However, that is simply not true. Stating something doesn’t make it true. The facts speak a different language, the developement is actually very efficient and constant for what they do: http://lxqt.org/releases/
You seem to either, not understand how big changes on a desktop enviroment are being developed, or you have some other real reason you didn’t tell us about.
3 Versions = 3*The work
If you don’t like whichever UI we use in the end, you may INSTALL whatever you prefer YOURSELF. No harm done.
After 4 years of development LXQT still unusable.
LXQT virtually indistinguishable from LXDE. LXQT is LXDE ported from GTK to QT. What’s the point of this in our time? When this project was born, people just do not like new GTK 3. And today, even XFCE gradually switches to GTK3. https://blog.xfce.org/
LXQT not always work after installation and there are quite a few bugs.
App uniformity… The history behind that is that @bnvk used to lead for Qubes usability. Generally to improve usability, once has to reduce the mental load for the user. Makes sense. His view was, that users who used the Fedora template who learned how to use applications there, be it NetworkManager or kate text editor, would benefit if they must switch to a Debian template for some reason, if they were presented with the same default applications.
(“Just install it.” doesn’t cut it from usability view. Mental load. Knowing the names of applications used beforehand, how to install them with Qubes difficult installation in TemplateVM and required AppVM reboot…)
Similarity to between Non-Qubes-Whonix and Qubes-Whonix, similar package dependencies (includes app uniformity between Non-Qubes-Whonix and Qubes-Whonix) makes it a lot simpler for me to maintain both, Non-Qubes-Whonix and Qubes-Whonix. Any fix/change on the one will likely work for the other also.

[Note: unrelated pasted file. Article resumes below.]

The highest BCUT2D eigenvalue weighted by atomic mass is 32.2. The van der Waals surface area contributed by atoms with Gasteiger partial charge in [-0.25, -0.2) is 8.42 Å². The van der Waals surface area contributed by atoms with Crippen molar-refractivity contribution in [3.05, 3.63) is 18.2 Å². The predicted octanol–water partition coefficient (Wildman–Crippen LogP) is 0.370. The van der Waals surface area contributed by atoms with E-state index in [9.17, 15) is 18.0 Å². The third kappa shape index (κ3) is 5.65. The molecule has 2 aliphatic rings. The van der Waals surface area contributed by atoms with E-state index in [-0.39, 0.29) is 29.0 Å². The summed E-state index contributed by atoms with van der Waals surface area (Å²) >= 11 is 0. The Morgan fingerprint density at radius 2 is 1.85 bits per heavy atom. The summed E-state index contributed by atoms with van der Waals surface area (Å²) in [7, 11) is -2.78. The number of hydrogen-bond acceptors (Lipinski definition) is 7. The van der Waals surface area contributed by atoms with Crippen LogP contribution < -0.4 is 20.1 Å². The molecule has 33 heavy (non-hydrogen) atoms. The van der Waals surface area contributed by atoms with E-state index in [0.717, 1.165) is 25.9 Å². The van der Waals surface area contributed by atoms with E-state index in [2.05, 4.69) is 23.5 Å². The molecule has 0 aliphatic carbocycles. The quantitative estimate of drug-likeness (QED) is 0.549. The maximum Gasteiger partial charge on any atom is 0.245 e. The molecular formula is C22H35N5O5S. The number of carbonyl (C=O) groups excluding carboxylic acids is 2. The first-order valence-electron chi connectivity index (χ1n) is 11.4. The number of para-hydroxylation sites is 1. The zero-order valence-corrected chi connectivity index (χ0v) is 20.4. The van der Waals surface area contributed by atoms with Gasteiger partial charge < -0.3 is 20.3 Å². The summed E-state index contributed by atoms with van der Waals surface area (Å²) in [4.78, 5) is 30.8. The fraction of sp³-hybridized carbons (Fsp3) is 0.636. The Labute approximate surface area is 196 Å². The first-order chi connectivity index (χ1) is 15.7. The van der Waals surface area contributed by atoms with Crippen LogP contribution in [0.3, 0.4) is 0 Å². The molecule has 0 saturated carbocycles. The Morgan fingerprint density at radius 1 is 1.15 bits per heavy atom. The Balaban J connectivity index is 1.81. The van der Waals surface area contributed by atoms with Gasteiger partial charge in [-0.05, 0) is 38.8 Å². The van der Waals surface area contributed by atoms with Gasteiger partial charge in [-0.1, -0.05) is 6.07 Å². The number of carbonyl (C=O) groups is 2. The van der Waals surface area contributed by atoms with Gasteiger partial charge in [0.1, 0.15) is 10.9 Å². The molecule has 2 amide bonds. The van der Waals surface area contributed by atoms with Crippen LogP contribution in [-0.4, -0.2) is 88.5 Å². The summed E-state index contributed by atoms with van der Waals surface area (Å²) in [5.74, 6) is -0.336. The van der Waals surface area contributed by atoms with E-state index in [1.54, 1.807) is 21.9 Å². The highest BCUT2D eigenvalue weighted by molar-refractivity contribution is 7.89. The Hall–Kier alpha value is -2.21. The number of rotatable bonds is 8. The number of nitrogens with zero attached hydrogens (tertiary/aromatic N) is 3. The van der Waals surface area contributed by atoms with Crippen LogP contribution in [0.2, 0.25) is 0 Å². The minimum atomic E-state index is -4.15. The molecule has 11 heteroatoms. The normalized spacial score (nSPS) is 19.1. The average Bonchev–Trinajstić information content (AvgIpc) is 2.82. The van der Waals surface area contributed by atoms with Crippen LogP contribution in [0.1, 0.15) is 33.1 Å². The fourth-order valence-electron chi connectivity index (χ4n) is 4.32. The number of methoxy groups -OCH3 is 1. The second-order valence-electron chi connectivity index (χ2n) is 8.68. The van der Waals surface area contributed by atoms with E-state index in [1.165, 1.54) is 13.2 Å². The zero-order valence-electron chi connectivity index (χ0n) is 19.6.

It’s questionable how much of these workarounds broke after jessie -> stretch version upgrade.
xfce4 on the other hand does not seem to require any workarounds since it is modular by design. In its minimal installation (–no-install-recommends xfce4) for example it seems like it does not even come with powersaving. The only workaround that apparently is required is disabling that default bottom toolbar.
I am still investigating which path seems more feasible.
IF using XFCE. If not lightdm… What is the most XFCEish login manager? It doesn’t have its own login manager? The login manager required for Whonix apparently does not really matter. Only feature so far that seems required:
a config file that can be dropped into a .d folder to enable auto login for user user (good usability feature for Whonix in VMs)
So perhaps xdm or lxdm? Don’t know yet if they support that feature. TODO: research
Another topic we should look at is wayland support. GNOME and KDE are forerunners in that respect. XFCE is still on the way to porting to GTK3 which it needs for any basic wayland support. GTK4 is being planned right now. So they are way behind.
Wayland means getting rid of a huge security hole that is X. At least in Stretch X doesn’t run as root anymore but still.
I won’t be copying in links to git commits related to stretch support as these are too many in too many repositories. However, one can follow them by having a look on my github profile [and/or by staying on top of Whonix source code changes]. I may generate progress report of this month at the beginning of next month.